How To Ease The Symptoms Of Marijuana Withdrawal

By Canncentral Editor

2019-11-21

Many habitual and long-term users of marijuana sometimes want to take a break from it. For some, this can pose great difficulty and cause a myriad of uncomfortable symptoms starting within two days of halting cannabis use. It doesn’t compare to the discomfort that is experienced by alcohol or other drugs, but it can still be quite the annoyance.

What Symptoms Can It Cause?

Some of the various symptoms that stopping cannabis use after using it routinely and for the long-term:

  • Stomach cramps
  • Nausea
  • Constant craving for marijuana
  • Agitation
  • Weakness
  • Sweating
  • Insomnia
  • Anxiety

These symptoms can occur in up to 75% of people that quit. After around four weeks of abstaining from cannabis use, the unpleasant symptoms start to wear off. It is fairly similar to a heavy coffee drinker all of a sudden having to give up regular coffee use. The regular use of cannabinoids affects the brain and its activity. Using any drug in the long-term is bound to cause some sort of adverse effects, and THC is no different. When one stops using cannabis, the brain takes some time to get used to the cannabinoids all of a sudden disappearing. Some may call it a marijuana withdrawal headache, but there are some things that can be done to ease the discomfort.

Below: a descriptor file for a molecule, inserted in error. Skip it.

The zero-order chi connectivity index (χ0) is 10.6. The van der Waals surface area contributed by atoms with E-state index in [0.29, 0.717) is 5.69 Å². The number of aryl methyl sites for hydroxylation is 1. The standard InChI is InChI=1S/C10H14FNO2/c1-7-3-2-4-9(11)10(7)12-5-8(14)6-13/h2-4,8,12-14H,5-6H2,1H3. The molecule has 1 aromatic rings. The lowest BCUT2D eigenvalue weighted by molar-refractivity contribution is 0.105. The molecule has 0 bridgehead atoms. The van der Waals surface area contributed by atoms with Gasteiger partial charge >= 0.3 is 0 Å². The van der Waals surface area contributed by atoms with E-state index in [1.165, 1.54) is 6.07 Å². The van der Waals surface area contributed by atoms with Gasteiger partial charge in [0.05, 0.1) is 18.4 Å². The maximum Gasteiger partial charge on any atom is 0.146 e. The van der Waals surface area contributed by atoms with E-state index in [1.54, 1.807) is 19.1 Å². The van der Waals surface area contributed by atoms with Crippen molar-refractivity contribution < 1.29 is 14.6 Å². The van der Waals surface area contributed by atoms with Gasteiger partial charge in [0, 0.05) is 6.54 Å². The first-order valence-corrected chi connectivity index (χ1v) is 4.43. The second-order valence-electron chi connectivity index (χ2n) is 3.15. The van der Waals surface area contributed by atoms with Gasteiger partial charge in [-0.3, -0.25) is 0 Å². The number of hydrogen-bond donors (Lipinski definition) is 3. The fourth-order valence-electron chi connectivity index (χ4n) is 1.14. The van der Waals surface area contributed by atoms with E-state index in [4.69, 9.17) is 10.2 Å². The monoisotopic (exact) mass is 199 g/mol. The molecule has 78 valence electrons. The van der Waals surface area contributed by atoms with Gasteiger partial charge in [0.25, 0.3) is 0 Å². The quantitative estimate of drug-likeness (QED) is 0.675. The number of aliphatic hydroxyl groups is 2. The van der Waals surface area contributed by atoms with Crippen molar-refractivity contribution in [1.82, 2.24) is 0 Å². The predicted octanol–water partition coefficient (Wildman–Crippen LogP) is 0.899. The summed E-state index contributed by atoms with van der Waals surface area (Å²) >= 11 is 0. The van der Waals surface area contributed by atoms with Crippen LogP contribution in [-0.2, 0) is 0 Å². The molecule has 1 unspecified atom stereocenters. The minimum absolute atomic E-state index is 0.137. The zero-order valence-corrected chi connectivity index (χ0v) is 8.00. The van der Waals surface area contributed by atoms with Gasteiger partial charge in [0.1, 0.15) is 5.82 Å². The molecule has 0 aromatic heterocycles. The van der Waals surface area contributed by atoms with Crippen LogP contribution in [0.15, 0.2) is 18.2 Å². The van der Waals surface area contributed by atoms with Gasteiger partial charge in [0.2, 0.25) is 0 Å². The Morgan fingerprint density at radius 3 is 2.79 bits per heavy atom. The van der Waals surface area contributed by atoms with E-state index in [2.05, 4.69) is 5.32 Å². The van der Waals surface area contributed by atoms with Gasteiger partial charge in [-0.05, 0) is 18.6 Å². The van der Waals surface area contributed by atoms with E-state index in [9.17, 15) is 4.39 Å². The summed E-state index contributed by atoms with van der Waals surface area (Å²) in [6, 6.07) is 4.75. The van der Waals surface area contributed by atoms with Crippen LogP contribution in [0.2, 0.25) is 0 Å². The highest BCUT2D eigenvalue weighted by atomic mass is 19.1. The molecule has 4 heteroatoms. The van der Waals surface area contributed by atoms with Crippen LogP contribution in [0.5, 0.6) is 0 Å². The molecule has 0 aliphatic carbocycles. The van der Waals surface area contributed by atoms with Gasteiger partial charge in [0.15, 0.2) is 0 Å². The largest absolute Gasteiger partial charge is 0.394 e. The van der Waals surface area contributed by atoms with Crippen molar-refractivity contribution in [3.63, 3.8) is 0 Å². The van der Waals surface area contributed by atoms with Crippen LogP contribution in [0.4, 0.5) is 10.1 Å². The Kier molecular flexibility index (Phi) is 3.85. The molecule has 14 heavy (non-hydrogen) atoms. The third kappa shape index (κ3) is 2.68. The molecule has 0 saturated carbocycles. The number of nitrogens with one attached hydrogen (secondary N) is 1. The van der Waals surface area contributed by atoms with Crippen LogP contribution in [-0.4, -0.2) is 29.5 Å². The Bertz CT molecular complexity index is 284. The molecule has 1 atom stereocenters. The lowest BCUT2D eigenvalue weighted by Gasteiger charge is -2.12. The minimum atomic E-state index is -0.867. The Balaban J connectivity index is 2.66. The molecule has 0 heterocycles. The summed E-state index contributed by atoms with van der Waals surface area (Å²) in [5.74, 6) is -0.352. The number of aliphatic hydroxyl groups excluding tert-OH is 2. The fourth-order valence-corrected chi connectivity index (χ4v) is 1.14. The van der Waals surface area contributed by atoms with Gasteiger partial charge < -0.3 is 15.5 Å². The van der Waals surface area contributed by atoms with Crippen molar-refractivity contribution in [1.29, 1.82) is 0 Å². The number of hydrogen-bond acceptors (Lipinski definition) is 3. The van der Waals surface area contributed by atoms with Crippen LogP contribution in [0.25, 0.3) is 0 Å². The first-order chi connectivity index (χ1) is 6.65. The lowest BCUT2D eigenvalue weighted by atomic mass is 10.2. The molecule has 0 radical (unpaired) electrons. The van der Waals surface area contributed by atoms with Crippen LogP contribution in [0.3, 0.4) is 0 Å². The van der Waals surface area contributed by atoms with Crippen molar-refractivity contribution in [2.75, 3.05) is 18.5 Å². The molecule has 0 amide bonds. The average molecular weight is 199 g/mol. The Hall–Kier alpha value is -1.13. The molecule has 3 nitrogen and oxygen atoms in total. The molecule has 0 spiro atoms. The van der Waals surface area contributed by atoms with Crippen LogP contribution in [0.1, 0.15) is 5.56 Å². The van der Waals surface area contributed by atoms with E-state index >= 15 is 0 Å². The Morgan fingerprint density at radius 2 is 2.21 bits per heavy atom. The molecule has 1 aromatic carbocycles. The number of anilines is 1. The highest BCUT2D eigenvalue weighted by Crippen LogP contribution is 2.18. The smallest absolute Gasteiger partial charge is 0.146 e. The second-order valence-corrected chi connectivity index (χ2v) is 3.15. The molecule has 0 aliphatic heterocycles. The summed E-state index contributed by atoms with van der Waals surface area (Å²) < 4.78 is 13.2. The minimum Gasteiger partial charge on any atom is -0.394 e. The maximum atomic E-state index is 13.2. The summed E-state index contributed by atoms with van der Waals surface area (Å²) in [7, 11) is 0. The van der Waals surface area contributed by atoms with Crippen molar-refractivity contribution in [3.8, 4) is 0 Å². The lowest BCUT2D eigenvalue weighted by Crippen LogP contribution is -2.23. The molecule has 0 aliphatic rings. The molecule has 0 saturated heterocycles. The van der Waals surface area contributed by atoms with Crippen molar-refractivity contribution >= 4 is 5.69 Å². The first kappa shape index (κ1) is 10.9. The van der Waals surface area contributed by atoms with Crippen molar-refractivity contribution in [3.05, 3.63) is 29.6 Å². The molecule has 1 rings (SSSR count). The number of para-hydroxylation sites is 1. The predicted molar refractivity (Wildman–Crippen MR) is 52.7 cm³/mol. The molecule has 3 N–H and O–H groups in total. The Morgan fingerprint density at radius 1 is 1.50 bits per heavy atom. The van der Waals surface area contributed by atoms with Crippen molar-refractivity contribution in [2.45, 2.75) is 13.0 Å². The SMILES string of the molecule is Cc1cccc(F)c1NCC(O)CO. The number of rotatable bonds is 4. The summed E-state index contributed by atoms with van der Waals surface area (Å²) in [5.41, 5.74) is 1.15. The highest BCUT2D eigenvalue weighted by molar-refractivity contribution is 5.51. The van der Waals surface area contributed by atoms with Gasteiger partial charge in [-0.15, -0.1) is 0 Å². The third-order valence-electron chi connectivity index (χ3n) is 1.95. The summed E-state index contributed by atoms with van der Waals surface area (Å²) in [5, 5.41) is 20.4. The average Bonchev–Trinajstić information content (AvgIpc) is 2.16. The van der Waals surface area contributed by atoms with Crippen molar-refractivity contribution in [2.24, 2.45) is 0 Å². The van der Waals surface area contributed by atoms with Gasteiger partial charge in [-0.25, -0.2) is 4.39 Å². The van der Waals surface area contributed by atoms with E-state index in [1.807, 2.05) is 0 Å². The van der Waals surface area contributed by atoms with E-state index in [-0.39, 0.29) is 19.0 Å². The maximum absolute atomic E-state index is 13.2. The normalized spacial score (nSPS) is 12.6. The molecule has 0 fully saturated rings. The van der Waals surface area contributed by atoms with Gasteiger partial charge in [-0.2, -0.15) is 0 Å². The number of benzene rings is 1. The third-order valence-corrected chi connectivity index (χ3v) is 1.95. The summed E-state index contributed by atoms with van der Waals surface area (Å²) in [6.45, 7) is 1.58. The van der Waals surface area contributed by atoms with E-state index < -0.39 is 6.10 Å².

What Can Be Done?

To alleviate some of the related symptoms of cannabis withdrawal syndrome, antidepressants are sometimes prescribed. Remeron is one of them and is largely used to help you sleep. Another thing that might help is a different form of cannabinoids. Sativex has been tested for this use and researchers found that high doses of it helped relieve some of the adverse symptoms of cannabis abstinence. The goal is to use Sativex to lessen the withdrawal symptoms and then taper off of Sativex after about a month.

Does The Intake Make A Difference?

Even though one can also lower the withdrawal symptoms by using cannabis itself, the psychological aspects of it can cause some issues. The intake of cannabis can remind the user too much of their routine, so Sativex being given in an oral spray is different than the way they would use cannabis. For example, if you are heavy into smoking joints, then smoking joints probably wouldn`t be the best way to wean yourself off of them. Using an oral spray wouldn’t remind you of smoking joints and altering the intake can make a positive difference. It is comparable to a cigarette smoking using the patch to break their addiction.

Can People Stop On Their Own?

With marijuana use, most research indicates that the majority of people are able to stop on their own without the use of something like Sativex. Cannabis is nowhere near as addictive as something like heroin. But, there is a population of people out there that really benefit from the prescription and it can really speed up the abstinence process and make things less uncomfortable. In the end, stabilizing your sleep or mood can only benefit the person trying to quit marijuana use.

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